Citizenship: United States
Volcanic ash, named in her honor
Anna Katherine `Key` Berensmeyer received a bachelor`s degree from Washington University in St. Louis (Washington University, St. Louis). In 1968, it conducted a detailed study Lotagama (Lothagam), Kenyan palaeontological education relating to the period of Miocene and Pliocene. As part of the succession, Berensmeyer identified six specific strata lithostratigraphic units. Later it was a table for 400 fossil specimens collected in 1967, and published the list for the fauna Lotagama in 1976.
As a graduate student at Harvard University (Harvard University) in 1969, Kay was invited by paleoanthropologist Richard Leakey (Richard Leakey) to join his team on the Rights of the geologist and explore Kubi Fora in Kenya (Koobi Fora, Kenya). Accepting the invitation, Berensmeyer discovered cluster of stone tools, which were removed from the volcanic tuff layer of ash from ancient eruptions filled the small paleoruslo. Place called the findings` Kay Berensmeyer` site, and one of the `marking sloev` volcanic tuff - tuff BSC (the first letters of its name). The guns were similar to those discovered by Mary Leakey (Mary Leakey) in Olduvai gorge (Olduvai Gorge). The method of radioisotope dating of the team, it was found that the fossils of about 2.6 million. Years, and it has initiated a serious debate in the scientific community. Subsequently, an independent investigation stopped at version 1.9 mln. Years.
Berensmeyer received his PhD in the field of vertebrate paleontology and sedimentology at Harvard University in 1973. Her thesis was published in 1975. Kay has replaced a number of positions in the University of California at Berkeley (UC Berkeley) and at Yale (Yale), and has also taught at the University of Santa Cruz (UC Santa Cruz), before in 1981, started her career at the Smithsonian Institution (Smithsonian Institution) .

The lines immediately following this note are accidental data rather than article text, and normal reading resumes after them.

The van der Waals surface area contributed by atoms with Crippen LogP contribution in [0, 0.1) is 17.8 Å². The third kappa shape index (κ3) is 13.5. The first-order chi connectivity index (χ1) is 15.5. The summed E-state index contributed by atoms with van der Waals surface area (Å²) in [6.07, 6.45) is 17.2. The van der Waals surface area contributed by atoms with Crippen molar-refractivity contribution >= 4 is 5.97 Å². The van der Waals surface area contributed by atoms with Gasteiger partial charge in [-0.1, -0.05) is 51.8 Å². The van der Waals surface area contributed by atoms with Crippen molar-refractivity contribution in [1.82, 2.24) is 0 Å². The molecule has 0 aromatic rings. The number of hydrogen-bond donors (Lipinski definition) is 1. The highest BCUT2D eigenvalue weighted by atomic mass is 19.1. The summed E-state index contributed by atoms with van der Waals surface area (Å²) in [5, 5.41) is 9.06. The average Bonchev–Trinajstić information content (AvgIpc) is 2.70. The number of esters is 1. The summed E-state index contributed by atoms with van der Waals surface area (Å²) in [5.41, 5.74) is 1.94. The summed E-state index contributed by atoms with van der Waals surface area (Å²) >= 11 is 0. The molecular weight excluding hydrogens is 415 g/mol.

Since 1987, Berensmeyer was one of the directors of the program of the National Museum of Natural History (NMNH). This program is engaged in the study of the functioning and evolution of terrestrial ecosystems. In the period from 1993 to 1996 he served as Acting Kay deputy director for science at the NMNH. She was deputy editor in magazines `Paleobiology`,` PALAIOS` and `Palaeoclimates`. From 1985 to 1987-th Berensmeyer was part of the board of editors of the magazine `Journal of Human Evolution`. She has also been an adjunct professor at the University of Arizona (University of Arizona) and George Washington University (George Washington University).
In addition to her research in paleoecology itafonomii fields containing traces of hominids in different areas, including the pool Baringo, Berensmeyer also held a long-term study regularities of the burial of the remains of modern vertebrates in the Amboseli National Park in Kenya. The latter finding Kay beginning in 1975, in collaboration with ecologist David Western. In this national park Berensmeyer every five to ten years it conducted a census of live animals and the remains found. The study showed that the fossil animal communities from tropical locations can be used to draw conclusions about the ancient places of their residence and taken into account when postosadochnye taphonomic biases.
Berensmeyer placed in the top 50 `most influential women uchenyh` magazine`s `Discover` in 2002.
Kay married William Keizer. The couple have two children.